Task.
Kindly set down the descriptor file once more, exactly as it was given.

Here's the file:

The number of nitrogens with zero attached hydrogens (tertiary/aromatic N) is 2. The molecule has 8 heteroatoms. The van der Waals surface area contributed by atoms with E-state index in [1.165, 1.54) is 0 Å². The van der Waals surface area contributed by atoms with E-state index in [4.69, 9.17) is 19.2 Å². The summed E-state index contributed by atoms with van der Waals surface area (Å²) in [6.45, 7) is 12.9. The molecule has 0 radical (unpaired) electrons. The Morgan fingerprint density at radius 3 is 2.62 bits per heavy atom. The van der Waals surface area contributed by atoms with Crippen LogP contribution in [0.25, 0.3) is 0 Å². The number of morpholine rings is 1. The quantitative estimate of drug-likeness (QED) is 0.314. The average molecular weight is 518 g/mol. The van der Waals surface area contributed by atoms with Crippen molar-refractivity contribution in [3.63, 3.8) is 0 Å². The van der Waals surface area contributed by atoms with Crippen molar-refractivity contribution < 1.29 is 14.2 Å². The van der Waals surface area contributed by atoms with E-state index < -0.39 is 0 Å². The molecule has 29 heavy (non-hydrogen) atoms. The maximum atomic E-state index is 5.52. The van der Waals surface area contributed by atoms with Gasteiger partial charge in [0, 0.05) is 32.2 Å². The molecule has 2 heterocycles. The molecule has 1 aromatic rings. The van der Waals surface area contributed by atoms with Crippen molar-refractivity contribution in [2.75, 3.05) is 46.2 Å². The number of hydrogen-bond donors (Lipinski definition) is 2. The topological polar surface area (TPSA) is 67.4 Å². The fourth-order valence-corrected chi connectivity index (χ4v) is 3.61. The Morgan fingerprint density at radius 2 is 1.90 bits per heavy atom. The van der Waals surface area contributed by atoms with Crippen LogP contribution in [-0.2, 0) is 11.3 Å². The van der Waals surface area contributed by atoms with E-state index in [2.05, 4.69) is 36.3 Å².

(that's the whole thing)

The number of nitrogens with zero attached hydrogens (tertiary/aromatic N) is 2. The molecule has 8 heteroatoms. The van der Waals surface area contributed by atoms with E-state index in [1.165, 1.54) is 0 Å². The van der Waals surface area contributed by atoms with E-state index in [4.69, 9.17) is 19.2 Å². The summed E-state index contributed by atoms with van der Waals surface area (Å²) in [6.45, 7) is 12.9. The molecule has 0 radical (unpaired) electrons. The Morgan fingerprint density at radius 3 is 2.62 bits per heavy atom. The van der Waals surface area contributed by atoms with Crippen LogP contribution in [0.25, 0.3) is 0 Å². The number of morpholine rings is 1. The quantitative estimate of drug-likeness (QED) is 0.314. The average molecular weight is 518 g/mol. The van der Waals surface area contributed by atoms with Crippen molar-refractivity contribution in [3.63, 3.8) is 0 Å². The van der Waals surface area contributed by atoms with Crippen molar-refractivity contribution < 1.29 is 14.2 Å². The van der Waals surface area contributed by atoms with E-state index < -0.39 is 0 Å². The molecule has 29 heavy (non-hydrogen) atoms. The maximum atomic E-state index is 5.52. The van der Waals surface area contributed by atoms with Gasteiger partial charge in [0, 0.05) is 32.2 Å². The molecule has 2 heterocycles. The molecule has 1 aromatic rings. The van der Waals surface area contributed by atoms with Crippen molar-refractivity contribution in [2.75, 3.05) is 46.2 Å². The number of hydrogen-bond donors (Lipinski definition) is 2. The topological polar surface area (TPSA) is 67.4 Å². The fourth-order valence-corrected chi connectivity index (χ4v) is 3.61. The Morgan fingerprint density at radius 2 is 1.90 bits per heavy atom. The van der Waals surface area contributed by atoms with Crippen LogP contribution in [-0.2, 0) is 11.3 Å². The van der Waals surface area contributed by atoms with E-state index in [2.05, 4.69) is 36.3 Å².